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Protecting the QB

Brady monitoring his throws in preseason

FOXBOROUGH -- He says he feels 22, but Tom Brady knows better. There's no page in the football playbook to turn back time.

In four days, the Patriots' star quarterback and soon-to-be father will turn 30, a reminder he's no longer the fourth-string but confident rookie who first arrived in town in 2000. He's reached a different point in his career, and the evidence is there for all to see on the practice fields at training camp.

Brady is taking a step back.

"One thing I'm doing that's a little bit different is I'm really monitoring my throws in the preseason," he said yesterday after the team's hot and muggy morning practice. "Before I'd come out and I'd throw 100 balls a day -- and it's 200 in two-a-days -- and you go, 'Gosh, after four days why is my arm sore?' I just try to understand how much I'm throwing and the type of throws we're making. Everybody has to get ready differently."

This is new territory for Brady, an ultra-competitor who would prefer to take every snap if possible. But time catches up with everybody, and if he needs proof of that, he can simply ask his good pal Peyton Manning in Indianapolis.

The 31-year-old Manning, too, has been on a reduced throwing schedule over the past few years. A Colts assistant coach was hitting a "counter" for each throw Manning made at the team's June minicamp, and Manning believes the approach has made a difference. He told Indianapolis reporters that in November and December of last year he didn't experience any arm fatigue.

In a year in which the Patriots have imported some potentially potent weapons at receiver, Brady hopes to have Manning-like results by adopting the reduced workload. Consider that in addition to the heavy volume of throws from practice, Brady has attempted 3,549 passes in 110 career games (108 starts), and was one of only eight quarterbacks in the NFL to throw more than 500 passes last regular season (516).

With the numbers mounting, Brady compared his situation to a baseball hurler who might have a pitch count in the 100 range, and then doesn't pitch again for five days. Brady is in the management business now, giving way to backup Matt Cassel in more team drills.

"I think I'm at a point in my career where I know what it takes to prepare myself," said the 6-foot-4-inch, 225-pound Brady, who regularly has been listed as probable on the team's injury report in recent years. "I've tried just about everything at this point, so you eliminate a lot of stuff you did in the past and you can really hone in and be efficient in how to prepare for games and just to maximize your time."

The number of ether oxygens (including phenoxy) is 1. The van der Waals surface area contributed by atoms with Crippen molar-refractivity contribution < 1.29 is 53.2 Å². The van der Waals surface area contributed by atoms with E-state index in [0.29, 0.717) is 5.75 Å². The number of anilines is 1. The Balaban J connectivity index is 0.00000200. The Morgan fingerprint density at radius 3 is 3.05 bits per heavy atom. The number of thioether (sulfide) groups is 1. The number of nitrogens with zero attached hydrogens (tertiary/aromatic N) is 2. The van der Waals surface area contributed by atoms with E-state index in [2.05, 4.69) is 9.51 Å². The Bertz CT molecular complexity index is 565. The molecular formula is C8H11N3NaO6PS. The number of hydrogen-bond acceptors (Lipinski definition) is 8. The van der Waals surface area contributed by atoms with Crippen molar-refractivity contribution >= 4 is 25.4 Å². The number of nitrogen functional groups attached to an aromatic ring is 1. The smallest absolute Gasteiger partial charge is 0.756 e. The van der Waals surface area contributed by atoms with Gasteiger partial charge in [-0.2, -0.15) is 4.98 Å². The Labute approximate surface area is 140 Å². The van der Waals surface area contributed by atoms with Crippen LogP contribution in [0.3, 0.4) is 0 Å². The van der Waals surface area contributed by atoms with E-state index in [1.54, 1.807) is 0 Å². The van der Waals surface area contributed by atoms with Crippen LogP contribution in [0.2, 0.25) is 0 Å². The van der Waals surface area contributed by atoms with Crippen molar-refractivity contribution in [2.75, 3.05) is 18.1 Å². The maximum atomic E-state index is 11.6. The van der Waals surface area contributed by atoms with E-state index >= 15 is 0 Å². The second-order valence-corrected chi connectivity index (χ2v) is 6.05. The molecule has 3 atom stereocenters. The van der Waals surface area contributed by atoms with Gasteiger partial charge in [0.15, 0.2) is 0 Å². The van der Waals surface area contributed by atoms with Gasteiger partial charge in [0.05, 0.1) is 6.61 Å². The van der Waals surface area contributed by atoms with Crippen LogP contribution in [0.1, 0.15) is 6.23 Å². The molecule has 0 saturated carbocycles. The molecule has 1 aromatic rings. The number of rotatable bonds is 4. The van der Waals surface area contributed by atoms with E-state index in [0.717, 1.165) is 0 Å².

One throw Brady is making a few times each practice is a high-arcing bomb to receiver Randy Moss on a go route. The idea is to put "the ball down the field where he can really stretch out and run after it" and is tailored to take advantage of Moss's skills.

"One of Randy's strengths is that he tracks the ball in the air very well," Brady said. "Everything looks effortless down the field and I think he judges the height of the ball a lot like a center fielder. He knows when to put his hands out, knows not to do it too early because that really triggers the defensive back to put his hands up."

Brady and the 6-4 Moss haven't quite connected to this point, which isn't much of a surprise given that it's so early in camp. Brady seems to be adjusting to the speed at which Moss strides down the field, in one practice delivering the ball too late and having it bounce well behind him.

The two will have time to iron out those kinks on the field, but they've already connected off it, with Brady joking that he beat Moss in a Saturday poker game. Overall, Brady likes what he's seen from the 10-year veteran, who has been running with the first-unit offense.

"He's a very, very smart football player, one of those guys who can see things out on the field and react without you really having to tell him and he's very much like a quarterback in that sense," he said.

The Patriots don't need another quarterback, though.

What they do need is for their top signal-caller to remain healthy and strong throughout the year, hence the change in Brady's practice routine.

Mike Reiss can be reached at mreiss@globe.com.

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